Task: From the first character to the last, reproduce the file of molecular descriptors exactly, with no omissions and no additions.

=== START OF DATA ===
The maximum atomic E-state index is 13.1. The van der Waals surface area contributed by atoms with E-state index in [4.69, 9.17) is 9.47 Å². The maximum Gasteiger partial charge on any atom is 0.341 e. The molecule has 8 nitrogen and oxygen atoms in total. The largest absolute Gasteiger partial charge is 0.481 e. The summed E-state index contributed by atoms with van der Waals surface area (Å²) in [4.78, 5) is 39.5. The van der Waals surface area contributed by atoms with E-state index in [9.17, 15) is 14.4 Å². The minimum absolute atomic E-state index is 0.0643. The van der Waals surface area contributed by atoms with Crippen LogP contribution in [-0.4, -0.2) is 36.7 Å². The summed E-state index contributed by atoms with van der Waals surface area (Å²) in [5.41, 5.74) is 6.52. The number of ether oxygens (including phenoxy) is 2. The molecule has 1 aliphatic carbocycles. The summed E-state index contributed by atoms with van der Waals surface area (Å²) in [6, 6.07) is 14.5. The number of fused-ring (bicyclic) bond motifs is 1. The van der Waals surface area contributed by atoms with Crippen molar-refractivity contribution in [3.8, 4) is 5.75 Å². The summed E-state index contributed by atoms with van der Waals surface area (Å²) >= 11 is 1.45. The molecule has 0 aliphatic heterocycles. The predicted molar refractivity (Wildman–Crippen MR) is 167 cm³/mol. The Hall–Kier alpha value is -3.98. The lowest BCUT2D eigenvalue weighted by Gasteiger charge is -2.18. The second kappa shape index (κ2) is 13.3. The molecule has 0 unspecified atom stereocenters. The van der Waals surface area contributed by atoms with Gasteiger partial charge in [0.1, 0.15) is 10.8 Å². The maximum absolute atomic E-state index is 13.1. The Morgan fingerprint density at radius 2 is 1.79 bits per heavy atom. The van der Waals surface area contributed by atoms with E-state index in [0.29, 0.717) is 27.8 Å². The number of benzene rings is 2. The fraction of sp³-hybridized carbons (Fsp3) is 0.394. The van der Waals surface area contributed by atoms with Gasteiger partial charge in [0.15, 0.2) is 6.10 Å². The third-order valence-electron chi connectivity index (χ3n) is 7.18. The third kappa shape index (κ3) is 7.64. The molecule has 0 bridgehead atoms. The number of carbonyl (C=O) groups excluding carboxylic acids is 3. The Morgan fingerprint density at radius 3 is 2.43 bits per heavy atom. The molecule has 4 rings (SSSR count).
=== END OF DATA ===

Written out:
The maximum atomic E-state index is 13.1. The van der Waals surface area contributed by atoms with E-state index in [4.69, 9.17) is 9.47 Å². The maximum Gasteiger partial charge on any atom is 0.341 e. The molecule has 8 nitrogen and oxygen atoms in total. The largest absolute Gasteiger partial charge is 0.481 e. The summed E-state index contributed by atoms with van der Waals surface area (Å²) in [4.78, 5) is 39.5. The van der Waals surface area contributed by atoms with E-state index in [9.17, 15) is 14.4 Å². The minimum absolute atomic E-state index is 0.0643. The van der Waals surface area contributed by atoms with Crippen LogP contribution in [-0.4, -0.2) is 36.7 Å². The summed E-state index contributed by atoms with van der Waals surface area (Å²) in [5.41, 5.74) is 6.52. The number of ether oxygens (including phenoxy) is 2. The molecule has 1 aliphatic carbocycles. The summed E-state index contributed by atoms with van der Waals surface area (Å²) in [6, 6.07) is 14.5. The number of fused-ring (bicyclic) bond motifs is 1. The van der Waals surface area contributed by atoms with Crippen molar-refractivity contribution in [3.8, 4) is 5.75 Å². The summed E-state index contributed by atoms with van der Waals surface area (Å²) >= 11 is 1.45. The molecule has 0 aliphatic heterocycles. The predicted molar refractivity (Wildman–Crippen MR) is 167 cm³/mol. The Hall–Kier alpha value is -3.98. The lowest BCUT2D eigenvalue weighted by Gasteiger charge is -2.18. The second kappa shape index (κ2) is 13.3. The molecule has 0 unspecified atom stereocenters. The van der Waals surface area contributed by atoms with Gasteiger partial charge in [0.1, 0.15) is 10.8 Å². The maximum absolute atomic E-state index is 13.1. The Morgan fingerprint density at radius 2 is 1.79 bits per heavy atom. The van der Waals surface area contributed by atoms with E-state index in [0.29, 0.717) is 27.8 Å². The number of benzene rings is 2. The fraction of sp³-hybridized carbons (Fsp3) is 0.394. The van der Waals surface area contributed by atoms with Gasteiger partial charge in [0.15, 0.2) is 6.10 Å². The third-order valence-electron chi connectivity index (χ3n) is 7.18. The third kappa shape index (κ3) is 7.64. The molecule has 0 bridgehead atoms. The number of carbonyl (C=O) groups excluding carboxylic acids is 3. The Morgan fingerprint density at radius 3 is 2.43 bits per heavy atom. The molecule has 4 rings (SSSR count).